Plano Texas Chiropractor – Dr. F. Scott Villines

Plano Texas Chiropractor – Dr. F. Scott Villines


 

 

Is there a link between physical inactivity and long term musculoskeletal complaints?  A recent large-scale prospective population-based study was designed to investigate the association between self-reported physical exercise at baseline and the prevalence of chronic musculoskeletal complaints.

The results of this study indicate that, physical exercise was associated with lower prevalence of chronic musculoskeletal complaints.   The study is clear to state that the results are not absolutely conclusive, and the results may be an indication of the chronic musculoskeletal complaints limiting the ability to perform physical activity.  Not necessarily the lack of physical activity causing musculoskeletal complaints.

I will go out on a limb and say that in my experience, the more physically active patients are;  the less likely they are to have chronic musculoskeletal problems.  And the ones that do have problems seem to respond better to treatment.

April 5th, 2006 at 11:39 am Michael “Asked the Doctor
I had a partial tear on my hamstring about 5 weeks ago. I was wondering if this injury could affect the hip. I have a constant pain in my butt when I am sitting. not muscle pain. thanks

Dr. Villines Responds

April 5th, 2006 at 5:30 pm Dr. F. Scott Villines said …

A torn hamstring can certainly affect the biomechanics (joint motion) of the hip. The muscle called the hamstring is made up of three muscles that originate from a part of the hip called the ischial tuberosity. This is directly in the gluteal fold (directly under your butt cheek).

If this is the area of pain, it is probably due to a strain of the upper hamstring as a result of your injury. If your problem has been getting progressively better it is likely just going to take more time for the soft tissue to become stable. (eight to twelve weeks is not uncommon).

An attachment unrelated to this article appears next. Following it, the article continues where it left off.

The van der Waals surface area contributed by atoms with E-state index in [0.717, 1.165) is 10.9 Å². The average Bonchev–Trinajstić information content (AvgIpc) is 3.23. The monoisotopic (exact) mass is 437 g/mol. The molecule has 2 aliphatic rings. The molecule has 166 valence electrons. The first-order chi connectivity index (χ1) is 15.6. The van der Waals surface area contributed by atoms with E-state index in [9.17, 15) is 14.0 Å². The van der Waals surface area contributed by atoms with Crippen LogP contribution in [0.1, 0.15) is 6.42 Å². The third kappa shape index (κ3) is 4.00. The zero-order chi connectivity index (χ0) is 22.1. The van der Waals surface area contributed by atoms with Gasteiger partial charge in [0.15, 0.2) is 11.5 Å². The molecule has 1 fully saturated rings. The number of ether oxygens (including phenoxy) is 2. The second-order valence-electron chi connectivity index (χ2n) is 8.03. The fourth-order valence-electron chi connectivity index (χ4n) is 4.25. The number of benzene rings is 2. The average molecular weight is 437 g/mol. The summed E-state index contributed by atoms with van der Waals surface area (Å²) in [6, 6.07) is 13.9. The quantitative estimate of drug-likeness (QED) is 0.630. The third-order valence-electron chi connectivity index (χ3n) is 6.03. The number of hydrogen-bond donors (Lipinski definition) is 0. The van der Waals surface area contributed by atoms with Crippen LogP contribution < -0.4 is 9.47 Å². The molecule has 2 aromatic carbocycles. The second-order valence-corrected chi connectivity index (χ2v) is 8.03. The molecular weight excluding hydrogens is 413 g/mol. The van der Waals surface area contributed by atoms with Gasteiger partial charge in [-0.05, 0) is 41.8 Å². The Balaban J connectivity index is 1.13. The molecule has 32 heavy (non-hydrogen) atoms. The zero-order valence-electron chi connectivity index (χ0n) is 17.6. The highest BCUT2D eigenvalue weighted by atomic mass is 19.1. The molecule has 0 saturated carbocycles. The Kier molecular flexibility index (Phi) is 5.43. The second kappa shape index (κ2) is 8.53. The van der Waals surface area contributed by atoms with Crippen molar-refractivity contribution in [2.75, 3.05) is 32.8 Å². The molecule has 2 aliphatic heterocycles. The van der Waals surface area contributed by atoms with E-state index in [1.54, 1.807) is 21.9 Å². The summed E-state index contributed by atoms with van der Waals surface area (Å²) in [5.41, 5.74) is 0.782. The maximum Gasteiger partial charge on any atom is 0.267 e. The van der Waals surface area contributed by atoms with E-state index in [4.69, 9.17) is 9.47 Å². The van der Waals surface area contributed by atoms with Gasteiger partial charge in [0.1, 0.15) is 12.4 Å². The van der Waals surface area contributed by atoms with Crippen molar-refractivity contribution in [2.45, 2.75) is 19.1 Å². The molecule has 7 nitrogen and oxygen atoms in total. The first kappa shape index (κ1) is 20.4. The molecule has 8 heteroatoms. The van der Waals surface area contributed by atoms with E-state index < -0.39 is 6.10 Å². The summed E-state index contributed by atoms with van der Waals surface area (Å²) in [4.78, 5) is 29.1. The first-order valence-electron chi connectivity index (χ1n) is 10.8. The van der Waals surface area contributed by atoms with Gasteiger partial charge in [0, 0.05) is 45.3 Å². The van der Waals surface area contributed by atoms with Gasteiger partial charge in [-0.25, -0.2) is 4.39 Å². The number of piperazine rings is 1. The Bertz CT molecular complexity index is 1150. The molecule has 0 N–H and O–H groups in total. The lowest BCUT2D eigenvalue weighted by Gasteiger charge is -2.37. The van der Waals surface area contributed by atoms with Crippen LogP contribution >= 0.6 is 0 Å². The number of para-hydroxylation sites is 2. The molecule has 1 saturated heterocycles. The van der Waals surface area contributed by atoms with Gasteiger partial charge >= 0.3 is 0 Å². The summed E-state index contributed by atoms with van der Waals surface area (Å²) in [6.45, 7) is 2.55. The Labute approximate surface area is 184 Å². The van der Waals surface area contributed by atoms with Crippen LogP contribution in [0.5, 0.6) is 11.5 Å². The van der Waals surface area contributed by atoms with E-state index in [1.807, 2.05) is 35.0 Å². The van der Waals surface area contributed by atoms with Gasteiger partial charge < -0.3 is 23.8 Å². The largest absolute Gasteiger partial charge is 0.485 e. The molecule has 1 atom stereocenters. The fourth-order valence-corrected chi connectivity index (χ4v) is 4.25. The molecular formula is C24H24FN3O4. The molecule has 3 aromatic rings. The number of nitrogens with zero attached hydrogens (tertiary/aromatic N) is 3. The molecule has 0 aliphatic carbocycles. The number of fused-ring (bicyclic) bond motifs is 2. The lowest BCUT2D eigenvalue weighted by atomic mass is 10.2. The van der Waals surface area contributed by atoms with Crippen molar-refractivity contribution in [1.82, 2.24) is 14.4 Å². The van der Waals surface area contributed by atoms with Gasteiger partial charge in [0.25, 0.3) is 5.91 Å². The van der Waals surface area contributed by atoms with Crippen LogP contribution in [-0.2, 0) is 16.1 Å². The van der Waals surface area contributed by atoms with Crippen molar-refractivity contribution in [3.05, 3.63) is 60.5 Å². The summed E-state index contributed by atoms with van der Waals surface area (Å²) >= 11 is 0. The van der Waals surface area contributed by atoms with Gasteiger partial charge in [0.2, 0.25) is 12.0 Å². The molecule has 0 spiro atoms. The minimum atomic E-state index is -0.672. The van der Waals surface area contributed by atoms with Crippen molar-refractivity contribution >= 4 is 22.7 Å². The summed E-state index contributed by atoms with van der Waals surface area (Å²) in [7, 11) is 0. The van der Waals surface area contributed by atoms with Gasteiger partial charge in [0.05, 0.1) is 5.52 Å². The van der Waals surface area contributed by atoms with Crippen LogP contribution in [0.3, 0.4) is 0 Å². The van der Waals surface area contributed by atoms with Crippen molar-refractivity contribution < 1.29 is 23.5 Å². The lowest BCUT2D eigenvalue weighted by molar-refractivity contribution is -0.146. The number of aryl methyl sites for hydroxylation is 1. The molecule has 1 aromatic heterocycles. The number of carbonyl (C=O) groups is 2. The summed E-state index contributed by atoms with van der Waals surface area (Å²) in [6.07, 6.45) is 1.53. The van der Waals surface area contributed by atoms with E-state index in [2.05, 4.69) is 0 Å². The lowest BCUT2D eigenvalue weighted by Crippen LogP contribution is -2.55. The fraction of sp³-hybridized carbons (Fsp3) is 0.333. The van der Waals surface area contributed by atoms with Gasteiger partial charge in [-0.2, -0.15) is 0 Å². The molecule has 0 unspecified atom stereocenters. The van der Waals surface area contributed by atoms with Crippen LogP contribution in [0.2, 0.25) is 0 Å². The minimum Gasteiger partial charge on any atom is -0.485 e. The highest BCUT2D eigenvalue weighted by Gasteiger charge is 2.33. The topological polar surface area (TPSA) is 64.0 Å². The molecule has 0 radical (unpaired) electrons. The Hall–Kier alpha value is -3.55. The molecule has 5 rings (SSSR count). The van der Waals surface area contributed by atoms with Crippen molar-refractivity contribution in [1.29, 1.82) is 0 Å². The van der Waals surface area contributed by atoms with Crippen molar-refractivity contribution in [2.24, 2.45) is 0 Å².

My advice is, if the pain has not improved over the last week or two, or has been getting worse you should go get it checked out.

My guess is, that what your describing is more of a joint/biomechanical problem; as soft tissue pain as a rule tends to moderate and improve after a few weeks.

If the pain is originating from a higher area (top of the hip/upper gluteal region) it may well be due to faulty biomechanics of the upper hip joint due to your injury.

It is certainly reasonable to assume that an injury strong enough to tear (even partially) the hamstring, could affect hip and even lower spine biomechanics and therefore be a cause of your pain.

I hope this helps. If you have further questions do not hesitate to call my office. And, if you would like to get a quick evaluation; consultations are always free and I could probably determine in just a couple of minutes if you need treatment or just more time to heal.

Dr. V.

Chiropractors have finally joined forces to produce a national public information campaign. I think this will be very important for patients and doctors alike. We can focus on educating the public on the various symptoms that respond to chiropractic care. I think the most important lesson that will be shared with the general public is the ability of chiropractic to improve overall health and sense of well being. Unfortunately most people consider us pain doctors. This is a large part of what we do but in reality pain relief is a side effect of improved spinal function. The ads started running in September of 2005 in a limited test market. Soon it should be a wide spread national campaign under the name Foundation for Chiropractic Progress.

When it is back to school time in North Texas there are a couple of quick tips to help the kids start off the new year right.

1. Make sure your kids start the day off with a balanced nutritional breakfast.  Eggs, whole grain cereals, fresh fruits and vegetables, whole multi-grain with REAL butter will give them energy and help to maintain their focus at school.

2. Another important thing to do is make sure they are staying hydrated with plenty of water.  This time of year it takes just a few minutes in 100+ degree weather to start getting dehydrated. 

These two simple things can give your kids that little boost, which helps throughout those long days of school.

Following these suggestions throughout the year is a good idea, though you will have to work a little harder to make them drink enough water when it is chilly outside.

« Previous Page